Posted 25 February 2016
At the house I grew up in, there was a shelf in the dining room with a toaster on it.
I’m not sure how old I was, somewhere around 8 I’d guess, when I noticed that the wire from the wall outlet to the toaster was actually two separate wires.
This didn’t make sense to me. The power came out from the wall socket and flowed into the toaster. Why have two wires? I wanted an explanation.
This marked the start of a long period of my parents — principally my dad — being challenged by my questions. He took me to the stores that had the electronics supplies I wanted, and spent money he probably didn’t have to support my projects.
By the time I was about 12, my dad took me to sales of surplus equipment that was available only to people connected to the schools, as he was. It was all sold by the pound!
I got all sorts of equipment, generally non-functional at least in my hands, which I disassembled into its parts. I still have some of those parts.
The Lone Repairman
I remember taking our TV to a local repair shop, which was in fact the garage behind someone’s house. To me, his TV repair shop looked the ideal workplace.
I said something like that to my father, and he responded unusually sharply, that I can be much more than that, a degreed engineer with a job in a big company.
My passion for all things electronic drove me all through my teenage years, and then to UC Berkeley, where I got my BSEE in 1977. My preference remained for running my own small companies. My father’s ambitions for me helped ensure that I got a degree, but ultimately being in a big company was not where I wanted to be.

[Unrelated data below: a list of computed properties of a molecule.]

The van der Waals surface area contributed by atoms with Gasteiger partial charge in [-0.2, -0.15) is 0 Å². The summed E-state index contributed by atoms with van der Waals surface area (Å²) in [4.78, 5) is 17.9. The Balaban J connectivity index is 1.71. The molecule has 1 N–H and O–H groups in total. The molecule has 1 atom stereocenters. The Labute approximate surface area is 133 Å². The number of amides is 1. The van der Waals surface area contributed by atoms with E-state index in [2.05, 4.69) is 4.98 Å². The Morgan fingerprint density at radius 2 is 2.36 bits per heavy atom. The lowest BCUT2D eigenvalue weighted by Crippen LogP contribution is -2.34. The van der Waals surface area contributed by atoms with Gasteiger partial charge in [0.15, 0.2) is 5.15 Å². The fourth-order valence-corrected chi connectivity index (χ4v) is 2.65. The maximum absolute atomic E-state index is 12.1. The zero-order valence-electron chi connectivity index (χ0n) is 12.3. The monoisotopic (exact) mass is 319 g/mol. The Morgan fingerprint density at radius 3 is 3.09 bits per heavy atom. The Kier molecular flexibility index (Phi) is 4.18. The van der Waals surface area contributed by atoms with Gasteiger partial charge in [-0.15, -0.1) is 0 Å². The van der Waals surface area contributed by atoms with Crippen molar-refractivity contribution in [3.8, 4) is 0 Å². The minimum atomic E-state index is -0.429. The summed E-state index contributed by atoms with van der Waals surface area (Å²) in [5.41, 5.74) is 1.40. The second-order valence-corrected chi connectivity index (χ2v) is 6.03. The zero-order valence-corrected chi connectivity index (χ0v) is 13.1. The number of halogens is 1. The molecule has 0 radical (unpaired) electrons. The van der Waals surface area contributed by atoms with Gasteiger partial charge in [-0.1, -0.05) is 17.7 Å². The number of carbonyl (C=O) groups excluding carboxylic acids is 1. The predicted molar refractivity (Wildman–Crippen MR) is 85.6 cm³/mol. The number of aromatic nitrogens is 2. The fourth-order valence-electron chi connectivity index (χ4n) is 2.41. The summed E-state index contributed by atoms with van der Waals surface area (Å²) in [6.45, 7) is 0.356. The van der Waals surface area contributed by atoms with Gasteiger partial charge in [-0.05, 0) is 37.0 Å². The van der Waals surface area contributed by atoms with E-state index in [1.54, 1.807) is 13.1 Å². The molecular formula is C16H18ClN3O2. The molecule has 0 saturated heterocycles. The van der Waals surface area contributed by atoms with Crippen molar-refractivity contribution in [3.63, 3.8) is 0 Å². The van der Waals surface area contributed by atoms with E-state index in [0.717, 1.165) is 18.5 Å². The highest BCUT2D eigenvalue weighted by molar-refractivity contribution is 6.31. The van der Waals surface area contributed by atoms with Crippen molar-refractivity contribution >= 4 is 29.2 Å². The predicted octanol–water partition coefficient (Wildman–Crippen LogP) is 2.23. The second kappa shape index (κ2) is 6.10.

From Analog to Digital
By the time I was in college, the hot topic was not television but computers. This turned out to suit me well, because I was tired of spending years learning advanced math so I could apply it to analog electronics. The true and false, one and zero, and AND and OR of digital electronics made perfect sense to me.
I never did really come to understand how radios and TVs worked. At Berkeley, those were subjects too practical for discussion at the university.
Into the Working World
My first job out of college was working for Hewlett-Packard, back when it was all one company. I helped design a training computer for technicians and wrote the self-instructional manual that went with it.
Within a couple of years, however, I had consulting clients on the side, and that itch — part entrepreneurial, part independent — led me to leave HP after three years.
My insatiable curiosity, desire to be independent, and fascination with making things have continued to shape my life.
It was 1980 when I left HP, and the 35+ years after that will have to wait for future articles.